Sunday 2 December 2012

ARC Day Four

It is dawn on Sunday morning and we have had a great night’s sleep. We have been on a broad reach all night, charging along at between 9 and 11 knots in 25 knots of wind, with 30 knots in the gusts and the motion of the boat has been much more comfortable.

We are heading south because there is a large low pressure system to the west which is turning into a tropical depression, the pre-cursor to a hurricane. However, it is tracking north east and of no danger to us other than it will suck all the wind out of the system and leave us with light airs in its wake.  We have had great wind for the first few days of our crossing but these are likely to die down during the course of next week and slow our pace. Yesterday we had a pod of dolphins playing in our bow wake and we see the occasional flying fish skimming over the waves, maybe escaping from a larger predator under the waves.

Yesterday we decided to gybe onto port gybe in order to head south away from the storm. This is a quite lengthy and complex process on Juno with our offshore rig, as we also have to gybe the spinnaker pole which we use to hold our large genoa out to windward, allowing us to sail deep downwind.  The spinnaker pole is a large aluminium spar around 20 feet long and weighing about 50 kilos, permanently attached to the mast at one end about 10 feet above the deck, and held horizontal by means of a number of ropes: There is a topping lift holding it up, a fore guy pulling it down towards the bow and an aft guy holding it down and back towards the cockpit. These ropes keep the pole firmly in position once all the apparatus is in place but getting it there is a lengthy manoeuvre, made harder by the spray over the foredeck and the bow pitching in the Atlantic swell. Wearing our lifejackets and clipped onto the jackstays with our lifelines, Andrew, Kim and I go onto the foredeck while Paul and Steven stay in the cockpit to control the lines. The process of gybing involves lowering the pole into my arms on the starboard foredeck by easing the topping lift and raising the inboard end of the pole.  I remove all the guys and sheets while hanging onto the pole and we then manhandle it to the other side of the deck where I clip on another set of guys and sheets on before we winch it back up into position.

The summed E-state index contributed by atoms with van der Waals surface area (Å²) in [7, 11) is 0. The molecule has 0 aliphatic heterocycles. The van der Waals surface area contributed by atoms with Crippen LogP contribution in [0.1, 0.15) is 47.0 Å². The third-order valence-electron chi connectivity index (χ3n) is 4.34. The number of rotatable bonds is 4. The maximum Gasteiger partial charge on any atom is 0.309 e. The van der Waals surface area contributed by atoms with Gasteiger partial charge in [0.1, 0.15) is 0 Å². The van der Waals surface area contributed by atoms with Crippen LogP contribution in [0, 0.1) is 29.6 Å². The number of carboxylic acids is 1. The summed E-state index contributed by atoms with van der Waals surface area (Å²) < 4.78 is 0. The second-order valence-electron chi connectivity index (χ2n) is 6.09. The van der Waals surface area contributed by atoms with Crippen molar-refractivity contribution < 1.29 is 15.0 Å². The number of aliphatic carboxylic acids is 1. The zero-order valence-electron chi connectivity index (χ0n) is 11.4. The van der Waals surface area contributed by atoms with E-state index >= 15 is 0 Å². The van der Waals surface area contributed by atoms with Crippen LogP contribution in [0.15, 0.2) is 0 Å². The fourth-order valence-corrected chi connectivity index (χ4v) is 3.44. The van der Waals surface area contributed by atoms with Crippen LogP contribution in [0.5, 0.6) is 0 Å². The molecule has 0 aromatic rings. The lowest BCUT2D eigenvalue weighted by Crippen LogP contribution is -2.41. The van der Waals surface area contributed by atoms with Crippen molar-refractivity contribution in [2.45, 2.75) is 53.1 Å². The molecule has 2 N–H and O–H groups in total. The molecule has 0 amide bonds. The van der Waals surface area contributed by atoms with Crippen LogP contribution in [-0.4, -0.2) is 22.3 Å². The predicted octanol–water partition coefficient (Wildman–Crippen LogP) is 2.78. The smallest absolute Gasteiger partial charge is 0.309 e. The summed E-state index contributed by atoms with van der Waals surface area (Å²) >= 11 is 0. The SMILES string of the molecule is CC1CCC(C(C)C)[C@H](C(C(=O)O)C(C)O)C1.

Yesterday we had a small drama because as we were lowering the pole, the topping lift slipped off the winch and the outboard end of the pole crashed down onto the guard wires, glancing me on the forehead on its way down and knocking me over onto the deck.  Lying on the deck slightly stunned by the impact, I put my hand to my head finding it coated in blood and my first thought was that we might need to stitch me up. However, once back in the cockpit the cut wasn’t as bad is it had seemed at first. Kim and Paul mopped me up with antiseptic spray and applied some steri strips and the bleeding quickly stopped. In our post mortem (pun not intended) of the gybe we concluded that we had been very fortunate and that if the pole had hit me square on, it could have been a much more serious accident.  A small incident like this has served to remind us to take great caution out here on the Ocean.

Paul commented yesterday that watching me at the helm I seemed as happy as he has ever seen me and he mused me that this could well be one of the high points in our lives. Worth remembering and  savouring.


  1. All sounds amazing and you are so savour the special moments! Glad the steri strips were all that was needed, stay safe!

  2. Sounds like you are having a terrific sail and a memorable time, and I'm really enjoying my vicarious Atlantic crossing via your blogs - but please no more medi kit appearances! Just Rose chuckles will do ... Continue to have a great and safe trip. Didi Burden